Friday, December 9, 2011
Dietary Supplement Q & A: What is considered a supplement?
If someone asked you, “Do you take supplements?” what would you say? What do you think of when you hear the term supplement? Do you think of those containers you see at the gym that are called things like Serious Mass, NO-Xplode, and Creatine? What about your multivitamin? The GU gel you take during training runs? How about the 5 hour energy shots you take before a game?
The answer to this question isn’t an easy one. After reading research on supplement usage rates, I was finding a wide range of answers and a wide range of products mentioned. A lack of understanding of the term “supplement” makes research on usage rates difficult. It is also challenging as we try to educate student-athletes on risks of supplement use, to both their eligibility and their health. To help you navigate through the murkiness, here are some definitions.
Dietary Supplement - As defined by the FDA , a dietary supplement is a product taken by mouth that contains a "dietary ingredient" intended to supplement the diet. The "dietary ingredients" in these products may include: vitamins, minerals, herbs or other botanicals, amino acids, and substances such as enzymes, organ tissues, glandulars, and metabolites. Dietary supplements can also be extracts or concentrates, and may be found in many forms such as tablets, capsules, softgels, gelcaps, liquids, or powders. They can also be in other forms, such as a bar, but if they are, information on their label must not represent the product as a conventional food or a sole item of a meal or diet.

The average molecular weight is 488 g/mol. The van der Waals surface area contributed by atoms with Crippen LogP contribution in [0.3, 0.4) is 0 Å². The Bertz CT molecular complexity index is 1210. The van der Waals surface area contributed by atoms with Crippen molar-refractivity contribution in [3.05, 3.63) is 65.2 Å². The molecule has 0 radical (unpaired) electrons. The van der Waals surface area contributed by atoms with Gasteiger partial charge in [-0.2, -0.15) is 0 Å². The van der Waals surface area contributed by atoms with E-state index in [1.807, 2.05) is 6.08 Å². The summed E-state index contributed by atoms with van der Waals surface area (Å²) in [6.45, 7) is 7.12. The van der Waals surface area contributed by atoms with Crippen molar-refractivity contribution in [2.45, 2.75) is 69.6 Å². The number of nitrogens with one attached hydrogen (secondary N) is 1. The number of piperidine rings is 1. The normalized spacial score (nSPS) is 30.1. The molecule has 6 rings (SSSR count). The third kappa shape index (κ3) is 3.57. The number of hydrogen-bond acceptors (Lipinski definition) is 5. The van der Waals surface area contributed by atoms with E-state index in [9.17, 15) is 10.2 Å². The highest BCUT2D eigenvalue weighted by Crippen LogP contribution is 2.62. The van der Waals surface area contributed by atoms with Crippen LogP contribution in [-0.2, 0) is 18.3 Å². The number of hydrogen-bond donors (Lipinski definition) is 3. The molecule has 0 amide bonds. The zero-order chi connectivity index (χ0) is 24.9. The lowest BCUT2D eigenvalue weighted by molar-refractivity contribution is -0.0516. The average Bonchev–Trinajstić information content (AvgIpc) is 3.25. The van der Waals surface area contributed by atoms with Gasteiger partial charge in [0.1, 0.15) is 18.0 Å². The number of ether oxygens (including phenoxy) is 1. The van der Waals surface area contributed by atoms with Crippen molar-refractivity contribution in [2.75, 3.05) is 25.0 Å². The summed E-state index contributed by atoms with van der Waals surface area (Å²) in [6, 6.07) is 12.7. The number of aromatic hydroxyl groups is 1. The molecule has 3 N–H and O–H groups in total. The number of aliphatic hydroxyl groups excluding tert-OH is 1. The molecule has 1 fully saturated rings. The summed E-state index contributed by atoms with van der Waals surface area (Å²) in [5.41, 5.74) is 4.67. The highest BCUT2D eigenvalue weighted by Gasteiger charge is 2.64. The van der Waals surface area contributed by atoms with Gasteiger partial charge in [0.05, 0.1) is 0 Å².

Nutritional Supplement – Any product intended to supplement the food diet. This can include multivitamins, protein powders, sports drinks and gels, etc. Anything that is not a traditional food can fall into the nutritional supplement category.